ABOVE: Towhey, Massoudi deny VICE report that hacker was hired to destroy crack video. Peter Kim reports.
TORONTO – Both Mark Towhey and Amin Massoudi are denying the “entirety” of a recent report in VICE magazine which claims attempts were made to hire a hacker to destroy the alleged crack video.
“I can categorically state that at no time did I engage in any of the activities mentioned therein. The entirety of the story is false and everything referenced therein has been fabricated. It is telling that the story neither quotes any named sources nor provides any independent corroboration of the alleged hacker’s information,” Massoudi wrote in an email to Global News.
The report, published Tuesday afternoon, explains that VICE was contacted by an anonymous hacker in July who claimed that he had been hired by Ford’s communications director Amin Massoudi to hack a website in order to delete the video allegedly showing the mayor smoking what appears to be crack cocaine.
“The unnamed source claims to have deleted the very evidence he or she is now trying to pawn over the Internet. Any alleged evidence is clearly fabricated, Massoudi wrote in his email to Global News.
The report also claims Massoudi used a city of Toronto email address to talk with the hacker. A claim which Massoudi denied outright.
“To be clear, at no time did I use a City of Toronto email account – or any other account for that matter – to instruct anyone to hack into anything,” Massoudi wrote, adding he will ask the city’s IT department to investigate any improper use of his email. “I have no knowledge of anyone using my email account for this purpose and I have never used it for this purpose myself.”
Global News has not seen the emails in question and cannot verify the claims made by Vice.
According to Vice, the first correspondence from Massoudi to the hacker was on May 18, 2013, just two days after Gawker’s story about the alleged Ford crack video made waves around the world. Massoudi’s email was sent from a City of Toronto email address while he was working for Rob Ford’s brother and Councillor, Doug Ford, VICE says.
VICE concedes the email cannot be verified by City Hall because Massoudi switched jobs nine days later becoming Mayor Rob Ford’s spokesman and communications director, rendering his email records in Councillor Ford’s office not publicly available.
“Got something I want you to look into. Think you probably know what’s been reported. What’s the best way we can talk…T said you might be able to help us again,” Massoudi reportedly wrote to the hacker.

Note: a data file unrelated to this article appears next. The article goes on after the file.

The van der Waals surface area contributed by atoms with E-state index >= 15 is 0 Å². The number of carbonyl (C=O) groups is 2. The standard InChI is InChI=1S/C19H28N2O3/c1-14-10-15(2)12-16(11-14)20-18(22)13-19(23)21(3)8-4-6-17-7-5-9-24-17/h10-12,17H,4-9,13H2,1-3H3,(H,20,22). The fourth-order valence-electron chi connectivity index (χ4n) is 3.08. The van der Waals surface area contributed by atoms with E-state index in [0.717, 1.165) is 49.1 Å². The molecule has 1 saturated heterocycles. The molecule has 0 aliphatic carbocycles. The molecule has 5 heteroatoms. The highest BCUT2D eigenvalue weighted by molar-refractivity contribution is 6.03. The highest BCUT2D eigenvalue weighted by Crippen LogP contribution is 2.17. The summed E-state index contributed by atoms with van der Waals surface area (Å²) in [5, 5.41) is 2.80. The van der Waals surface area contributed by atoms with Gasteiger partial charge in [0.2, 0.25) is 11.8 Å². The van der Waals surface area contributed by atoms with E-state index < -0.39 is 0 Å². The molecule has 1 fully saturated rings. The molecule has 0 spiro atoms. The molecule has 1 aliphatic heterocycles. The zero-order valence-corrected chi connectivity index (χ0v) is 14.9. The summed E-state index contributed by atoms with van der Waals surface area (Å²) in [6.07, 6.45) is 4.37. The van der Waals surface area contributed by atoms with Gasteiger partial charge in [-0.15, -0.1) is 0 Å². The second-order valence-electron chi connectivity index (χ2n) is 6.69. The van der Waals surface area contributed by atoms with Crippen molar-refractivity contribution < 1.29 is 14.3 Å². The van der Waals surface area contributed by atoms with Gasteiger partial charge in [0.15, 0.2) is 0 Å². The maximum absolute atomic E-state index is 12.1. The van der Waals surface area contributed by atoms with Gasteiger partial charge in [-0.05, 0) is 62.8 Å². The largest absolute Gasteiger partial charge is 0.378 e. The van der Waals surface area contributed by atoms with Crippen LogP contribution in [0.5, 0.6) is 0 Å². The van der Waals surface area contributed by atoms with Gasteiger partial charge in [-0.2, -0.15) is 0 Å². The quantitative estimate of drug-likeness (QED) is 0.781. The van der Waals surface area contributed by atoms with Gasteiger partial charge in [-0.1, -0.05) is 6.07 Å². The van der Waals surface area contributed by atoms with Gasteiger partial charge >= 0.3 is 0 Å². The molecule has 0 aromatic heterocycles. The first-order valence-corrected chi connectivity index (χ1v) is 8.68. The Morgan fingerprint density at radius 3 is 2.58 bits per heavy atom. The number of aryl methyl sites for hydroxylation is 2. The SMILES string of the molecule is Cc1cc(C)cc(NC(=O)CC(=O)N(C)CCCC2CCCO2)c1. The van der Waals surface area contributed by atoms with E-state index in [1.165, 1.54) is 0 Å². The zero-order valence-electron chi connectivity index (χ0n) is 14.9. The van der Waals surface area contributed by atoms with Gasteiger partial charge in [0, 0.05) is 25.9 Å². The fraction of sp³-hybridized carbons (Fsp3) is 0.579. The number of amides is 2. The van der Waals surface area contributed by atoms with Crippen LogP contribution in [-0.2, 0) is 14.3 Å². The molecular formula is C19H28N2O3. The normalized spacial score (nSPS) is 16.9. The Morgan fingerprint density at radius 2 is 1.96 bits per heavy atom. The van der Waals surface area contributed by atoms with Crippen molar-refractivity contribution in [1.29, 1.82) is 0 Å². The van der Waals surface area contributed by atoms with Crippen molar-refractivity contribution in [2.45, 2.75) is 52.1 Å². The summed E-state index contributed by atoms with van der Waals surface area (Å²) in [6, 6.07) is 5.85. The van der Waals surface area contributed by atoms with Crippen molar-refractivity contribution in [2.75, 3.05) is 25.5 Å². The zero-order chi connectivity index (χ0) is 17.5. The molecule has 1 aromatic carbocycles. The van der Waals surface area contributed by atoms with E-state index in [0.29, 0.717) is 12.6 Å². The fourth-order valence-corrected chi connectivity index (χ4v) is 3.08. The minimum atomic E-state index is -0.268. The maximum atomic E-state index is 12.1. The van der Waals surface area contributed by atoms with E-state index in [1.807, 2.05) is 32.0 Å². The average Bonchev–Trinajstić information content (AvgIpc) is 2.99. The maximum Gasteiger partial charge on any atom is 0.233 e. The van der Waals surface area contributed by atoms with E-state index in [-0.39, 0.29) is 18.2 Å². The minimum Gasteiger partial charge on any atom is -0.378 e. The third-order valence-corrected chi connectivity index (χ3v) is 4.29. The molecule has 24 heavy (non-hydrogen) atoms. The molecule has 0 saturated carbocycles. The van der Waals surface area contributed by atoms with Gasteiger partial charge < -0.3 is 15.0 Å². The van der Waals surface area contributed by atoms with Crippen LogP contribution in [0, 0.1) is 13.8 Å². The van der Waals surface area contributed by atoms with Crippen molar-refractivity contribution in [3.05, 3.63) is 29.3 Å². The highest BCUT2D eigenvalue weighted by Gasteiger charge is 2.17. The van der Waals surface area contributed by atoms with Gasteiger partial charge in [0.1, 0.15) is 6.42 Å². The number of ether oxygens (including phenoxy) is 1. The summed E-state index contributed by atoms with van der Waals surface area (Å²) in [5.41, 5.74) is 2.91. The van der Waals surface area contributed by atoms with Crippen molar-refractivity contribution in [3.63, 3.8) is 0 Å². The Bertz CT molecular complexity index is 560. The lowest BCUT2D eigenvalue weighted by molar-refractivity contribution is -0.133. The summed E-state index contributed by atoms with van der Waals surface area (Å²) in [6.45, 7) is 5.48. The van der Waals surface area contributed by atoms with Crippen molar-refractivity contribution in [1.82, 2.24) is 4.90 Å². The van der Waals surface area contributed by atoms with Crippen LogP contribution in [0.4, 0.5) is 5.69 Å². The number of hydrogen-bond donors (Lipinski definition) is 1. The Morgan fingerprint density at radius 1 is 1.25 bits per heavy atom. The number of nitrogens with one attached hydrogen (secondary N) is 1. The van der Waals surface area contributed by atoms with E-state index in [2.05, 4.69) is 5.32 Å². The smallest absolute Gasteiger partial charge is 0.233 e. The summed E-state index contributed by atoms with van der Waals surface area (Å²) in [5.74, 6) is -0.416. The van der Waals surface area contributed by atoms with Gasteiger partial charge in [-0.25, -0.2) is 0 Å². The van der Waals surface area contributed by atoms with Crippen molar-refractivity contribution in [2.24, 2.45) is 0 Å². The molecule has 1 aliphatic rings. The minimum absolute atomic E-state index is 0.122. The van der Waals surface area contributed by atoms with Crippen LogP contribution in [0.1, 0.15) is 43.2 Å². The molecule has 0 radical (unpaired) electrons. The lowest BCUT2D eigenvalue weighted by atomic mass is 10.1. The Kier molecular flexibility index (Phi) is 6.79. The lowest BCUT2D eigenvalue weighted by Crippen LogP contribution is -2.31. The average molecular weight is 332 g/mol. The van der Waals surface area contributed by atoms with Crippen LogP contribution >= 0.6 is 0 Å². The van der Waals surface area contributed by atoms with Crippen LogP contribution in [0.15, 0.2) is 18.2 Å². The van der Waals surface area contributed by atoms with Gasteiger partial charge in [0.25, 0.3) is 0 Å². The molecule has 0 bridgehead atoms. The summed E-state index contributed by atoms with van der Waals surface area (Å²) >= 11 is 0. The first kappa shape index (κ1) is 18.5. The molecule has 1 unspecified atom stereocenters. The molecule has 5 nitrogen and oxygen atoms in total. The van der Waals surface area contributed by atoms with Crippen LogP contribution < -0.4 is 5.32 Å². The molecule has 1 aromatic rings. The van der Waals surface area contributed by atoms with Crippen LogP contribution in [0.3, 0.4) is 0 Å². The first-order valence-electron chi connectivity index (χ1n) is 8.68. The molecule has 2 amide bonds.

According to the VICE report, the hacker said “T” stands for Rob Ford’s former chief of staff Mark Towhey. Towhey was fired as Ford’s chief of staff one week later, on May 23.
But late Tuesday evening Towhey denied on Twitter the report in VICE magazine:
In May U.S. based publication Gawker and the Toronto Star reported on a video showing the mayor smoking what looked like crack cocaine. The issue made headlines again last week when Police Chief Bill Blair acknowledged that he had seen the alleged video.
Ford admitted to having smoked crack cocaine about a year ago Tuesday, but did not comment on the alleged video.
Until Tuesday morning the mayor had refused to address crack use or the video, saying he can’t comment on a video he has not seen.
VICE reports, and Massoudi denies, that he tried to enlist an unidentified hacker to break into a website, Bugs3, and find, then destroy the crack video which could be hosted on the site.
Ultimately, VICE reports the hacker was unable to delete the video files and was not paid out by Massoudi.
Rob and Doug Ford have denied VICE’s requests for comment, the publication reports.
Founded in 1994 in Montreal, VICE magazine describes itself as the definitive guide to enlightening information. The magazine is now considered the darling of the media industry with financial backers that includes Newscorp CEO Rupert Murdoch.
Below is the full email Amin Massoudi sent to Global News:
“A disturbing and false story on a U.S. website has recently come to my attention.
Having reviewed the contents of the story, I can categorically state that at no time did I engage in any of the activities mentioned therein. The entirety of the story is false and everything referenced therein has been fabricated. It is telling that the story neither quotes any named sources nor provides any independent corroboration of the alleged hacker’s information. The story does not meet even the most basic of journalistic standards.
To be clear, at no time did I use a City of Toronto email account – or any other account for that matter – to instruct anyone to hack into anything. I will be requesting that the City of Toronto IT department further investigate this matter to see if my email account has been spoofed, as I have no knowledge of anyone using my email account for this purpose and I have never used it for this purpose myself.
The unnamed source claims to have deleted the very evidence he or she is now trying to pawn over the Internet. Any alleged evidence is clearly fabricated. As the alleged story appears on a sensationalist website based outside the jurisdiction of our courts, then I presume that your organization will not republish for the public these false and defamatory comments now that you have been put on notice of the false and defamatory nature of the comments, which would clearly cause damage to me and others. I may need to seek legal advice to enforce my rights, but it is my hope that your organization would never republish this harmful story.”